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LostInParadise's avatar

Can you visualize an icosahedron?

Asked by LostInParadise (27278points) 1 month ago

The icosahedron has to be the most neglected Platonic solid. The cube and tetrahedron are the most familiar. You have probably seen the dodecahedron with a calendar on it. An octahedron is just two Egyptian pyramids joined together at their bases.

With 20 faces and 30 edges, an icosahedron is quite an eyeful. I found this site to help visualize it. They could have done a better job of coloring, but if you stop the spinning and choose the beam option, it is not too hard to see what is going on.

Manipulate the shape so there is a top vertex and a bottom vertex,
each attached to 5 triangles. That accounts for 10 faces. Then there is a middle row, with 5 triangles attached at their base to the top row alternating with 5 triangles attached at their base to the bottom row. That makes for a total of 20.

Counting the edges can now also be done. The top vertex is attached to 5 edges. Each of the 5 triangles formed has a base edge. That is a total of 10 edges. The bottom vertex gives another 10 edges. The middle row has extra edges separating each of the 10 triangles. That adds up to 30.

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10 Answers

stanleybmanly's avatar

You apparently have lofty expectations regarding us.

lucillelucillelucille's avatar

That is an interesting link.
I imagine people that cut gems could easily picture this.

Yellowdog's avatar

I’m glad it’s platonic. I wouldn’t want anything more than friendship with it.

Very interesting in that it is something our brains cannot easily conceptualize.

Caravanfan's avatar

Sure. I play Dungeons and Dragons.

LostInParadise's avatar

It really is not that difficult to see it. I am not all that good at 3D visualization.
Maybe this works better:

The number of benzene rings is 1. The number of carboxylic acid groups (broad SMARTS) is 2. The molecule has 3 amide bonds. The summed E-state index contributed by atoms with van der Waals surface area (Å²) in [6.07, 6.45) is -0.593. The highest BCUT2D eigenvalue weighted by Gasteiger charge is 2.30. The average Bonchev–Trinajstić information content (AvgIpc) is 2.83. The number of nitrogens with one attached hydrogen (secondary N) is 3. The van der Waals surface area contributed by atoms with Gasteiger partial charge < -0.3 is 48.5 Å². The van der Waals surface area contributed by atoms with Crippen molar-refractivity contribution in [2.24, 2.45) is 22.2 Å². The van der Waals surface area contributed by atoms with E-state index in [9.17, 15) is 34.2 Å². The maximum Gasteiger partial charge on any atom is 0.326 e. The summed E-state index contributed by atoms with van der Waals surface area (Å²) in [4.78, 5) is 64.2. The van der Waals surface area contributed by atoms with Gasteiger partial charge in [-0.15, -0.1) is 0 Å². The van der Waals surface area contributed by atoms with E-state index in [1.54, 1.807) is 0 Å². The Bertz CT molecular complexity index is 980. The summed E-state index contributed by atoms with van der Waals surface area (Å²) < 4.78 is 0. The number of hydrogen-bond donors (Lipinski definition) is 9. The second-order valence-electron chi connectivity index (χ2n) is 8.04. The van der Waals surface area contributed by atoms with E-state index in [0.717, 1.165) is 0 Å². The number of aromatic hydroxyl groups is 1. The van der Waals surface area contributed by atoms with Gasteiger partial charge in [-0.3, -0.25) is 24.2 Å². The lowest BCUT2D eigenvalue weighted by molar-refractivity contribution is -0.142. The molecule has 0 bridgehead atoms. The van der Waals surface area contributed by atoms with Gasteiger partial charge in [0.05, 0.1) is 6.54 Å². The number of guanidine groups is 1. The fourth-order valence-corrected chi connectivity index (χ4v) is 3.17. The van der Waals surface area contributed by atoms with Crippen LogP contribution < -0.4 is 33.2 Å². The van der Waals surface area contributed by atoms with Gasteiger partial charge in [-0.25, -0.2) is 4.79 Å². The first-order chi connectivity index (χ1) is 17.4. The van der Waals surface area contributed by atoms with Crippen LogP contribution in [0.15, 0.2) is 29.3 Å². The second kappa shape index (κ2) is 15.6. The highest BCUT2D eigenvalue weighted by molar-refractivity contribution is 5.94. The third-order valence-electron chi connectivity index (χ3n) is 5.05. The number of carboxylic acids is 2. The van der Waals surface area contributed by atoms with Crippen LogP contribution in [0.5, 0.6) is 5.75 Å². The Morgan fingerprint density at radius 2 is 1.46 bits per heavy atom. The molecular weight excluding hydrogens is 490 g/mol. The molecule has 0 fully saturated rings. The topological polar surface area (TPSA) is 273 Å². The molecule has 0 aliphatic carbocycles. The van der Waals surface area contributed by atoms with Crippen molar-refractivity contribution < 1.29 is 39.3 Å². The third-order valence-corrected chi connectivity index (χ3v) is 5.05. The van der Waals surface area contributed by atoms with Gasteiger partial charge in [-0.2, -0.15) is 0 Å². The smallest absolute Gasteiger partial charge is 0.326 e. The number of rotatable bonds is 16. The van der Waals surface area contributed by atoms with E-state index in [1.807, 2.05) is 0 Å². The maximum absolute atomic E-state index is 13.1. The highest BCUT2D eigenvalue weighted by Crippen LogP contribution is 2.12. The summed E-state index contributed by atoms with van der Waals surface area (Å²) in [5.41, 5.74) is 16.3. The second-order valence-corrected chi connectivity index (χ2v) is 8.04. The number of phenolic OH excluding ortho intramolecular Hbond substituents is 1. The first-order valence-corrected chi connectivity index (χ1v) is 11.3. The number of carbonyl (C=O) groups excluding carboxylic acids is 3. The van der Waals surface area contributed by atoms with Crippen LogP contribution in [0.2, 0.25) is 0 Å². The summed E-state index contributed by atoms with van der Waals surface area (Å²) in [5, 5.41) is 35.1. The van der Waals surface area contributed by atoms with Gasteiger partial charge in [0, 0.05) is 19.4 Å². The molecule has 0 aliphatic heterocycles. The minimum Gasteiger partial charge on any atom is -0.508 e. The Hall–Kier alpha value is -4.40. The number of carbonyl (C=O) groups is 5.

https://commons.wikimedia.org/wiki/Category:Icosahedron#/media/File:Hawney's_complete_measurer-_or,_the_whole_art_of_measuring_Fleuron_T110822-18.png

Imagine that there are 5 triangles at G, even though you can only see three of them (GFB, GBC and GCH).

Attached to each of the bases of these triangles, there is an upside down triangle, like FEB and BAC. That is another 5 triangles.

Imagine that D is set up the same as G, with 5 triangles. The triangles attached to D are connected to the right-side up triangles like EBA in the middle row, for another 5 triangles, giving 20 altogether.

Jeruba's avatar

Ha. I can finally answer one (with something other than “no”).

My seventh-grade math teacher, much ahead of her time in various ways despite her white hair, had us construct them out of paper. We made dodecahedrons and tetra icosahedrons, too, and various other polyhedrons. And we did curve-stitching with colored thread in three dimensions. She introduced us to base 6, base 8, binary (base 2), and hexadecimal (base 16). We learned to do computations in bases other than base 10, on paper. No calculators or computers. This, my dear, was in the 1950s.

Math was never my subject, but I got A’s and B’s from her. I loved the way the abstract met the concrete in her vision, and the realization that base 10 isn’t natural and inevitable was a philosophical challenge that opened up vast realms for me. It turned out that a lot of givens weren’t actually indisputable at all.

LostInParadise's avatar

I am also interested in how the concrete and the abstract come together. Maybe it takes some actual construction to see how these shapes come together. I think you will agree that once you see it, it all makes good sense.

stanleybmanly's avatar

A gifted teacher can make an astonishing difference.

Jeruba's avatar

@stanleybmanly, I was lucky enough to have this brilliant teacher for three years in junior high school and a surpassingly outstanding English teacher in high school. Their influence affected my whole life.

@LostInParadise, we also made hexaflexagons.

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